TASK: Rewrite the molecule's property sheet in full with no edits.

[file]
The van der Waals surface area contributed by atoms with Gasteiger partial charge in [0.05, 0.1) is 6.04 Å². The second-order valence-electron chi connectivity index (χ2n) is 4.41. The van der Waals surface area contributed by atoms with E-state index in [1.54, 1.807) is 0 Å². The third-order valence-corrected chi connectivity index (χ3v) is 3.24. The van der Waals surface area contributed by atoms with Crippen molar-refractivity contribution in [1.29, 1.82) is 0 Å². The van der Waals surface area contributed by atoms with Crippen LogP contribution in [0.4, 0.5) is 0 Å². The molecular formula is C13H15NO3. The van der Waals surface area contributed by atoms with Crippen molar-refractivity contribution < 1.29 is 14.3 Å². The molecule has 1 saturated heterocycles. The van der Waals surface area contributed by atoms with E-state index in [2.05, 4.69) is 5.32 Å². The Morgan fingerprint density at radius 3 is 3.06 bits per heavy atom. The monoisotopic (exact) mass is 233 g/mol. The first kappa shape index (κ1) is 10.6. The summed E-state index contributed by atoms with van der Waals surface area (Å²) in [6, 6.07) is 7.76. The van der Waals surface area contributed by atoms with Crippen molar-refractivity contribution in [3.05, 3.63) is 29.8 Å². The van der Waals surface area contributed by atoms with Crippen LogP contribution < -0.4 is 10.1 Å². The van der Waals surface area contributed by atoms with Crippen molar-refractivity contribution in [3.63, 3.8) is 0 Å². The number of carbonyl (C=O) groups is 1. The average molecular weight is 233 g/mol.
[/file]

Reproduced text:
The van der Waals surface area contributed by atoms with Gasteiger partial charge in [0.05, 0.1) is 6.04 Å². The second-order valence-electron chi connectivity index (χ2n) is 4.41. The van der Waals surface area contributed by atoms with E-state index in [1.54, 1.807) is 0 Å². The third-order valence-corrected chi connectivity index (χ3v) is 3.24. The van der Waals surface area contributed by atoms with Crippen molar-refractivity contribution in [1.29, 1.82) is 0 Å². The van der Waals surface area contributed by atoms with Crippen LogP contribution in [0.4, 0.5) is 0 Å². The molecular formula is C13H15NO3. The van der Waals surface area contributed by atoms with Crippen molar-refractivity contribution < 1.29 is 14.3 Å². The molecule has 1 saturated heterocycles. The van der Waals surface area contributed by atoms with E-state index in [2.05, 4.69) is 5.32 Å². The Morgan fingerprint density at radius 3 is 3.06 bits per heavy atom. The monoisotopic (exact) mass is 233 g/mol. The first kappa shape index (κ1) is 10.6. The summed E-state index contributed by atoms with van der Waals surface area (Å²) in [6, 6.07) is 7.76. The van der Waals surface area contributed by atoms with Crippen molar-refractivity contribution in [3.05, 3.63) is 29.8 Å². The van der Waals surface area contributed by atoms with Crippen LogP contribution < -0.4 is 10.1 Å². The van der Waals surface area contributed by atoms with Crippen molar-refractivity contribution in [3.63, 3.8) is 0 Å². The number of carbonyl (C=O) groups is 1. The average molecular weight is 233 g/mol.